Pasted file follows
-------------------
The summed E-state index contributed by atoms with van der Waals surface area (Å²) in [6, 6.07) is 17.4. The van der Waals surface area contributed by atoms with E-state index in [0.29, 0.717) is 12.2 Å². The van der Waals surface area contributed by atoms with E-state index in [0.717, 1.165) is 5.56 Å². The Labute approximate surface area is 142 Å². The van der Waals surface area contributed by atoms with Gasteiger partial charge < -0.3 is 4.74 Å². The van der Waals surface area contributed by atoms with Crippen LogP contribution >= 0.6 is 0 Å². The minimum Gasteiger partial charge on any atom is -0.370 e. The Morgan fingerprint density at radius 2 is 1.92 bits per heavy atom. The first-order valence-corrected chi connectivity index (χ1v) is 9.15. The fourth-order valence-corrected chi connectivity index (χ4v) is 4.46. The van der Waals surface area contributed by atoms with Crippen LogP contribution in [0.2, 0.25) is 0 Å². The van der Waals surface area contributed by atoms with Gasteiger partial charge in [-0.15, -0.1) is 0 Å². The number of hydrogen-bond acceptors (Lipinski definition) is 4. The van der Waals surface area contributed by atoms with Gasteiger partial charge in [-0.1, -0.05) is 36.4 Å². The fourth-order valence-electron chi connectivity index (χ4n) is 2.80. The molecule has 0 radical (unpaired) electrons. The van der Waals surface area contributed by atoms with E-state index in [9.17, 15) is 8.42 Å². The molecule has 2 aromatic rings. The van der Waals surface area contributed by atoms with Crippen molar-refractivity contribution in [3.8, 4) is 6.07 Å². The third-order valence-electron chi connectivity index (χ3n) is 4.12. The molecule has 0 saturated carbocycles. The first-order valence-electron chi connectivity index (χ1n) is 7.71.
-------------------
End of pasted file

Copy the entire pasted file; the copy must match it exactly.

The summed E-state index contributed by atoms with van der Waals surface area (Å²) in [6, 6.07) is 17.4. The van der Waals surface area contributed by atoms with E-state index in [0.29, 0.717) is 12.2 Å². The van der Waals surface area contributed by atoms with E-state index in [0.717, 1.165) is 5.56 Å². The Labute approximate surface area is 142 Å². The van der Waals surface area contributed by atoms with Gasteiger partial charge < -0.3 is 4.74 Å². The van der Waals surface area contributed by atoms with Crippen LogP contribution >= 0.6 is 0 Å². The minimum Gasteiger partial charge on any atom is -0.370 e. The Morgan fingerprint density at radius 2 is 1.92 bits per heavy atom. The first-order valence-corrected chi connectivity index (χ1v) is 9.15. The fourth-order valence-corrected chi connectivity index (χ4v) is 4.46. The van der Waals surface area contributed by atoms with Crippen LogP contribution in [0.2, 0.25) is 0 Å². The van der Waals surface area contributed by atoms with Gasteiger partial charge in [-0.15, -0.1) is 0 Å². The number of hydrogen-bond acceptors (Lipinski definition) is 4. The van der Waals surface area contributed by atoms with Gasteiger partial charge in [-0.1, -0.05) is 36.4 Å². The fourth-order valence-electron chi connectivity index (χ4n) is 2.80. The molecule has 0 radical (unpaired) electrons. The van der Waals surface area contributed by atoms with E-state index in [9.17, 15) is 8.42 Å². The molecule has 2 aromatic rings. The van der Waals surface area contributed by atoms with Crippen molar-refractivity contribution in [3.8, 4) is 6.07 Å². The third-order valence-electron chi connectivity index (χ3n) is 4.12. The molecule has 0 saturated carbocycles. The first-order valence-electron chi connectivity index (χ1n) is 7.71.